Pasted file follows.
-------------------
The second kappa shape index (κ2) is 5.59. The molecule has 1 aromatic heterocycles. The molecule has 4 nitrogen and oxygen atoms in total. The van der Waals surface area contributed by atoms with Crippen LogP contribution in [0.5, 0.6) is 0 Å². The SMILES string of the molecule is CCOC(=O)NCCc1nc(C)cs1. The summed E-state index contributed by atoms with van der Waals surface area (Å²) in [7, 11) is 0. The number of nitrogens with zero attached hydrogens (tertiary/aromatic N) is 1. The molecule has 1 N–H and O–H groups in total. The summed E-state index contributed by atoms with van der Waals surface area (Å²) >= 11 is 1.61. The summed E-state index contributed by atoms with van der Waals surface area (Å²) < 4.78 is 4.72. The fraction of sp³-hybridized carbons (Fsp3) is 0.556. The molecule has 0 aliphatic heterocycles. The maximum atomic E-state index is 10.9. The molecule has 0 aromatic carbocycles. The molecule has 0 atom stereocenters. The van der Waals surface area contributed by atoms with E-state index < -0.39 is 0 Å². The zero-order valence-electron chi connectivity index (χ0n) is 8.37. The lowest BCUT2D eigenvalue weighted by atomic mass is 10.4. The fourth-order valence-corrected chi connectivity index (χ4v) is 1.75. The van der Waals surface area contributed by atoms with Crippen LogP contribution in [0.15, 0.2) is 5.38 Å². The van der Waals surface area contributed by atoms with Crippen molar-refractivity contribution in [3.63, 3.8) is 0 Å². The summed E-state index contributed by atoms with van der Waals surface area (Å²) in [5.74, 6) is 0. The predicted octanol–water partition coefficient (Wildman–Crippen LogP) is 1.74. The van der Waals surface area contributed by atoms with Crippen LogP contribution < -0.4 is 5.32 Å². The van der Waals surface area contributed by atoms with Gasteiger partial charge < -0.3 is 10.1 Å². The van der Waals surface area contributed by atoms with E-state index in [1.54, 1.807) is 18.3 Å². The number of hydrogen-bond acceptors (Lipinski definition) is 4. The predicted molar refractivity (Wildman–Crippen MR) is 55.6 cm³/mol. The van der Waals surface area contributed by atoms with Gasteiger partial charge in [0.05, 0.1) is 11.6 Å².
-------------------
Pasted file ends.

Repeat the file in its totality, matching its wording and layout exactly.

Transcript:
The second kappa shape index (κ2) is 5.59. The molecule has 1 aromatic heterocycles. The molecule has 4 nitrogen and oxygen atoms in total. The van der Waals surface area contributed by atoms with Crippen LogP contribution in [0.5, 0.6) is 0 Å². The SMILES string of the molecule is CCOC(=O)NCCc1nc(C)cs1. The summed E-state index contributed by atoms with van der Waals surface area (Å²) in [7, 11) is 0. The number of nitrogens with zero attached hydrogens (tertiary/aromatic N) is 1. The molecule has 1 N–H and O–H groups in total. The summed E-state index contributed by atoms with van der Waals surface area (Å²) >= 11 is 1.61. The summed E-state index contributed by atoms with van der Waals surface area (Å²) < 4.78 is 4.72. The fraction of sp³-hybridized carbons (Fsp3) is 0.556. The molecule has 0 aliphatic heterocycles. The maximum atomic E-state index is 10.9. The molecule has 0 aromatic carbocycles. The molecule has 0 atom stereocenters. The van der Waals surface area contributed by atoms with E-state index < -0.39 is 0 Å². The zero-order valence-electron chi connectivity index (χ0n) is 8.37. The lowest BCUT2D eigenvalue weighted by atomic mass is 10.4. The fourth-order valence-corrected chi connectivity index (χ4v) is 1.75. The van der Waals surface area contributed by atoms with Crippen LogP contribution in [0.15, 0.2) is 5.38 Å². The van der Waals surface area contributed by atoms with Crippen molar-refractivity contribution in [3.63, 3.8) is 0 Å². The summed E-state index contributed by atoms with van der Waals surface area (Å²) in [5.74, 6) is 0. The predicted octanol–water partition coefficient (Wildman–Crippen LogP) is 1.74. The van der Waals surface area contributed by atoms with Crippen LogP contribution < -0.4 is 5.32 Å². The van der Waals surface area contributed by atoms with Gasteiger partial charge < -0.3 is 10.1 Å². The van der Waals surface area contributed by atoms with E-state index in [1.54, 1.807) is 18.3 Å². The number of hydrogen-bond acceptors (Lipinski definition) is 4. The predicted molar refractivity (Wildman–Crippen MR) is 55.6 cm³/mol. The van der Waals surface area contributed by atoms with Gasteiger partial charge in [0.05, 0.1) is 11.6 Å².